JpGU-AGU Joint Meeting 2020

Presentation information

[E] Oral

A (Atmospheric and Hydrospheric Sciences ) » A-OS Ocean Sciences & Ocean Environment

[A-OS19] Marine ecosystems and biogeochemical cycles: theory, observation and modeling

convener:Takafumi Hirata(Arctic Research Center, Hokkaido University), Shin-ichi Ito(Atmosphere and Ocean Research Institute, The University of Tokyo), Enrique N Curchitser(Rutgers University New Brunswick), Eileen E Hofmann(Old Dominion University)

[AOS19-05] Conspecific comparison on the swimming and metabolic performance of Pacific chub mackerel (Scomber japonicus) distributed in different area

*Chenying Guo1, Shin-ichi Ito1, Megumi Enomoto1, Tomoya Aono1 (1.Atmosphere and Ocean Research Institute, the University of Tokyo)

Keywords:Pacific chub mackerel, Scomber japonicus, bioenergetics, swimming speed, metabolism

Pacific chub mackerel (Scomber japonicus) is a small pelagic fish species widely distributed throughout the coastal areas of Pacific, and this study focused on the Northwest stock (distributed in the Pacific side of Japan) and Northeast stock (distributed along the coastline from Washinton to Baja California). Both of these two stocks showed large biomass fluctuation but not in a completely same pattern. Biomass was usually related to growth, which was decide by the difference of prey consumption to dissipation in a general bioenergetics budget. Since the swimming ability could be an indicator of availability to consumption (wider migration area for searching food and higher speed for preying), while metabolism was the main energy dissipation term. Comparing swimming performance and metabolism of each stock could be helpful for understanding differences on the bioenergetics budget and then the potential mechanism on biomass fluctuation and life strategy.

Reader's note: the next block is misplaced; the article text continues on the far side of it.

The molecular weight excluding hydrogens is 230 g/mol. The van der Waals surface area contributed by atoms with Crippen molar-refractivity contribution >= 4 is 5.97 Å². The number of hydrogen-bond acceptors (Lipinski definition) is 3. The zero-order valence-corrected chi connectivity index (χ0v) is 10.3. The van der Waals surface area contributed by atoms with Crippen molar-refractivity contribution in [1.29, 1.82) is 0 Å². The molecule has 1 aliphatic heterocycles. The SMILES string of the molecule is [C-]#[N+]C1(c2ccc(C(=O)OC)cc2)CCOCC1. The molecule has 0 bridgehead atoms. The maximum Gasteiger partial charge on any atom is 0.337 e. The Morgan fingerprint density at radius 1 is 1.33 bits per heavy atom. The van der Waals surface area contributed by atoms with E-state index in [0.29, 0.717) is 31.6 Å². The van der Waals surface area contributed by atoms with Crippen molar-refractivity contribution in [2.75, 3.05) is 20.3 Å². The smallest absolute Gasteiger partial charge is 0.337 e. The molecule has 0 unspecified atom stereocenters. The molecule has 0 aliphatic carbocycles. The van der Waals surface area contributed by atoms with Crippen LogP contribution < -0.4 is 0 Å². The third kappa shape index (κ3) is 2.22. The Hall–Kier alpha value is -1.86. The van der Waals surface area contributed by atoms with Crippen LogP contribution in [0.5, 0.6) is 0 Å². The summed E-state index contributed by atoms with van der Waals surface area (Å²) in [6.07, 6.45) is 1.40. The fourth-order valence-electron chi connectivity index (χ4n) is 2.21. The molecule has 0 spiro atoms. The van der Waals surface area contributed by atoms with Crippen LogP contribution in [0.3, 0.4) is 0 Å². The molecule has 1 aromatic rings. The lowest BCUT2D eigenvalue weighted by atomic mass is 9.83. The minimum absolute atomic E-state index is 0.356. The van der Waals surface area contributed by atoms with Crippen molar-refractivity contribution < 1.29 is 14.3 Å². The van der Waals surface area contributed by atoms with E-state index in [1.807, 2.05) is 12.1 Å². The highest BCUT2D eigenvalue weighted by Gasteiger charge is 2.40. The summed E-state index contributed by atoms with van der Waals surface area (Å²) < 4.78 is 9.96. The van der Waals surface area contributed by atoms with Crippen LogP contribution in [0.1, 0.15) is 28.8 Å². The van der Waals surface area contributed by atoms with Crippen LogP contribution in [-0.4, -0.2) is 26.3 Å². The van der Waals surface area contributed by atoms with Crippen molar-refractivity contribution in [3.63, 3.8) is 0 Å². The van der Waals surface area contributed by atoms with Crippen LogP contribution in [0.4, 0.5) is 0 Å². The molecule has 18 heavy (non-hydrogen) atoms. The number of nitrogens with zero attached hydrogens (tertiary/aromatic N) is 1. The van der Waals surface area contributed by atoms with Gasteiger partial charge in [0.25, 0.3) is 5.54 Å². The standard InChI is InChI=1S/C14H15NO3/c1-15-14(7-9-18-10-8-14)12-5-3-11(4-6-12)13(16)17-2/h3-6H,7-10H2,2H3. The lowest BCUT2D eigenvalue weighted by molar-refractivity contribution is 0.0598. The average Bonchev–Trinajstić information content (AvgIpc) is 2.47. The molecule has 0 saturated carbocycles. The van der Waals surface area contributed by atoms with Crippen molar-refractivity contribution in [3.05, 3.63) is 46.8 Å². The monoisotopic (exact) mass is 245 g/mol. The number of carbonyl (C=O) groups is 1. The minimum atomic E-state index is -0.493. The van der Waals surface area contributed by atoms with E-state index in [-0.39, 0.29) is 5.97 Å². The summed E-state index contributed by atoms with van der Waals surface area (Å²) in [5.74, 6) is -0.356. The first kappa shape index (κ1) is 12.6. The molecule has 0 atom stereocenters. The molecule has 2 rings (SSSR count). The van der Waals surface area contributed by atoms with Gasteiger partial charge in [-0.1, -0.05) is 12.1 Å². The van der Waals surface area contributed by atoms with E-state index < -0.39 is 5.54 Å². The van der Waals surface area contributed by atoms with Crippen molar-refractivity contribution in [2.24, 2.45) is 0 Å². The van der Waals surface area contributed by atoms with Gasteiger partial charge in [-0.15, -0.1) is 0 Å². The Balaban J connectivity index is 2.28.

To explore the abiotic (e.g., temperature, current speed) and biotic (fish size) effects on swimming performance and metabolism, the wild-caught juvenile as well as aquaculture-reared young juvenile and immature of Northwest stock were measured under various temperatures (14°C, 18°C and 24°C) using a variable-speed swim-tunnel respirometer. Then these data compared with the previous findings from the wild-caught Northeast Pacific stock measured under same temperatures to determine differences in their traits among these stocks.

On the temperature of 18°C, the maximum sustainable swimming speeds (Umax) increased with fish size showed no significant difference among stocks, suggesting these stocks have similar swimming ability. Meanwhile, the mass-specific oxygen consumption rate (MO2) of wild-caught Northwest stock increased exponentially with swimming speed (U, in cm s-1) with same increase rate of aquaculture-reared Northwest stock and wild-caught Northeast stock. These results were further parameterized that MO2 increased with temperature at a given speed and fish mass, and this relationship was consistent with previous studies of Northeast stocks. At the same temperature, Northwest stock took more MO2 than Northeast stock, but temperature dependency of MO2 was lower . This indicated that the metabolism of Northwest stock was less sensitive to temperature fluctuation, which may related to wider migration area, higher habitat temperature and more variated environment in Kuroshio transition compare to the California current.